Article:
Newspaper article Sarasota Herald Tribune

Stadium Squeezed for Value of Name

Newspaper article Sarasota Herald Tribune

Stadium Squeezed for Value of Name

Article excerpt


Tropicana Field -- or "The World's Largest Pinball Machine" as Hall of Famer Wade Boggs once called it -- has been branded as an antiquated eyesore most baseball purists revile and national media members despise.

The Tampa Bay Rays want a newfangled stadium to play in and claim they cannot survive unless one is built. At issue is where one would go. Many feel moving from St. Petersburg to Tampa would increase attendance as access would be made easier to a larger fan base.

Last week, the St. Petersburg City Council rejected a proposal that would have allowed the team to search for a new site in Hillsborough County, and now the possibility exists the team could eventually move away at some point.

How does all this negativity surrounding the stadium affect Bradenton-based Tropicana Products Inc., which pays for the naming rights through 2026? Experts such as Jeff Marks, who handles stadium naming rights deals for a company called Premier Partnerships in Santa Monica, California, say it doesn't hurt at all.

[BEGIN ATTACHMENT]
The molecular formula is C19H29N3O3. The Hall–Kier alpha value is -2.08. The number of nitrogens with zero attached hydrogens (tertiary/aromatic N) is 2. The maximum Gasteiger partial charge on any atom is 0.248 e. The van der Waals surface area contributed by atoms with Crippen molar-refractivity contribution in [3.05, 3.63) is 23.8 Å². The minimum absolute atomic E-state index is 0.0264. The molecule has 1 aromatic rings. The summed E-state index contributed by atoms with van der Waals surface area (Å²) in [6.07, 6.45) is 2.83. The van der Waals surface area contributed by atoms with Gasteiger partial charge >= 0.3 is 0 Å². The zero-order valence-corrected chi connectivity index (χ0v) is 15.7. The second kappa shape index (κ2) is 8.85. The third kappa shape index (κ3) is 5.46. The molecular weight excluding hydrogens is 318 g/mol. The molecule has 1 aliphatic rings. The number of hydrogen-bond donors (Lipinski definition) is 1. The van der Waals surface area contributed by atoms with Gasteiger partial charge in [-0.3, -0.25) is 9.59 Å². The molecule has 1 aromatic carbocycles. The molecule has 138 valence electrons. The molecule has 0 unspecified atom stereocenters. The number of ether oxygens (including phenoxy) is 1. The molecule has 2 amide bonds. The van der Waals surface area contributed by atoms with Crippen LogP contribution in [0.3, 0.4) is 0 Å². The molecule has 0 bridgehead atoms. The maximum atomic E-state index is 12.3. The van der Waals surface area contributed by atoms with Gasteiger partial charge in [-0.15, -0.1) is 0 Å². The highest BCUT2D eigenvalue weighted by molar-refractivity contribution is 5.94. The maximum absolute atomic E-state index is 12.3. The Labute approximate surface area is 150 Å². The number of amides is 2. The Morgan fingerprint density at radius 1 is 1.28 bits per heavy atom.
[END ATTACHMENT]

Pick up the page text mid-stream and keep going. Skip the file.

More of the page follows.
"It depends on why a company bought the naming rights in the first place," Marks says. "For Tropicana, it's OK for people to talk about it because it doesn't align poorly with their brand.

"Let say it's a technology company, they might not want to associate themselves with an older stadium. But you don't say, 'Oh, Tropicana Field is an old stadium so I think I'm going to stop drinking orange juice.'"

The Tropicana sponsorship situation is somewhat unusual as normally there is a problem with the company and not the stadium. For example, the Houston Astros had to drop Enron from its naming rights deal amid a major scandal involving the company, and the stadium became Minute Maid Park

Tropicana is getting solid -- and maybe even unexpected -- advertising returns simply because the stadium is considered so undesirable. Think about it: In no other baseball market in the country is anyone talking so much about their stadium in the off- season.

"In the case of Tropicana, any news is good news the more it is mentioned," Marks says.

Good publicity

Tropicana Products Inc., a division of PepsiCo and one of the biggest employers in Manatee County, signed a 30-year deal for the naming rights to the stadium in 1996. …

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